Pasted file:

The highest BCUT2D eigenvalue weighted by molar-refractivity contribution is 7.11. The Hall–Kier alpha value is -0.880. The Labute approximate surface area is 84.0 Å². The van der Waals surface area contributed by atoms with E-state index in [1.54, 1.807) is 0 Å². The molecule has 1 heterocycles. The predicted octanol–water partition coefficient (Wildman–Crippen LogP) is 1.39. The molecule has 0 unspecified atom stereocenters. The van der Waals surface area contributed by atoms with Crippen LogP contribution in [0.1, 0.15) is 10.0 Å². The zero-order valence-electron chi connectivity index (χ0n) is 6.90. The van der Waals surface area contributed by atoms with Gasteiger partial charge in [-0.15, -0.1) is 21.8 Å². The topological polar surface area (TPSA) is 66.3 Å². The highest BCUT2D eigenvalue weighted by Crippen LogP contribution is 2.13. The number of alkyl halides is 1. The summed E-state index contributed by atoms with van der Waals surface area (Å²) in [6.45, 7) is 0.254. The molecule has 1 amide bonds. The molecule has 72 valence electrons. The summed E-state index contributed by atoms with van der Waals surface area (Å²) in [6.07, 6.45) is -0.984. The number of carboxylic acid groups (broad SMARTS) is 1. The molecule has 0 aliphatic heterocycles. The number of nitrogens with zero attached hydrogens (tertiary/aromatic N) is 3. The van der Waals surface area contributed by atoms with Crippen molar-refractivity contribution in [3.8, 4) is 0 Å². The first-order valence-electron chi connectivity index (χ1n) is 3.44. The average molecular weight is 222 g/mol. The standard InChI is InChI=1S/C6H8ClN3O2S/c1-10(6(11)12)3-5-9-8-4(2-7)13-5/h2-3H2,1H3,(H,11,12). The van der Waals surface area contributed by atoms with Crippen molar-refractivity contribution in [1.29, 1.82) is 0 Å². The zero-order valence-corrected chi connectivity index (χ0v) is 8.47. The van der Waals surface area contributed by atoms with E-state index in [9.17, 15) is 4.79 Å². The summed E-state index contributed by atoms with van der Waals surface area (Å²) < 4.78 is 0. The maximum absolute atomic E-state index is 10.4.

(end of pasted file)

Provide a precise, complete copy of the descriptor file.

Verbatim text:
The highest BCUT2D eigenvalue weighted by molar-refractivity contribution is 7.11. The Hall–Kier alpha value is -0.880. The Labute approximate surface area is 84.0 Å². The van der Waals surface area contributed by atoms with E-state index in [1.54, 1.807) is 0 Å². The molecule has 1 heterocycles. The predicted octanol–water partition coefficient (Wildman–Crippen LogP) is 1.39. The molecule has 0 unspecified atom stereocenters. The van der Waals surface area contributed by atoms with Crippen LogP contribution in [0.1, 0.15) is 10.0 Å². The zero-order valence-electron chi connectivity index (χ0n) is 6.90. The van der Waals surface area contributed by atoms with Gasteiger partial charge in [-0.15, -0.1) is 21.8 Å². The topological polar surface area (TPSA) is 66.3 Å². The highest BCUT2D eigenvalue weighted by Crippen LogP contribution is 2.13. The number of alkyl halides is 1. The summed E-state index contributed by atoms with van der Waals surface area (Å²) in [6.45, 7) is 0.254. The molecule has 1 amide bonds. The molecule has 72 valence electrons. The summed E-state index contributed by atoms with van der Waals surface area (Å²) in [6.07, 6.45) is -0.984. The number of carboxylic acid groups (broad SMARTS) is 1. The molecule has 0 aliphatic heterocycles. The number of nitrogens with zero attached hydrogens (tertiary/aromatic N) is 3. The van der Waals surface area contributed by atoms with Crippen molar-refractivity contribution in [3.8, 4) is 0 Å². The first-order valence-electron chi connectivity index (χ1n) is 3.44. The average molecular weight is 222 g/mol. The standard InChI is InChI=1S/C6H8ClN3O2S/c1-10(6(11)12)3-5-9-8-4(2-7)13-5/h2-3H2,1H3,(H,11,12). The van der Waals surface area contributed by atoms with Crippen molar-refractivity contribution in [1.29, 1.82) is 0 Å². The zero-order valence-corrected chi connectivity index (χ0v) is 8.47. The van der Waals surface area contributed by atoms with E-state index in [9.17, 15) is 4.79 Å². The summed E-state index contributed by atoms with van der Waals surface area (Å²) < 4.78 is 0. The maximum absolute atomic E-state index is 10.4.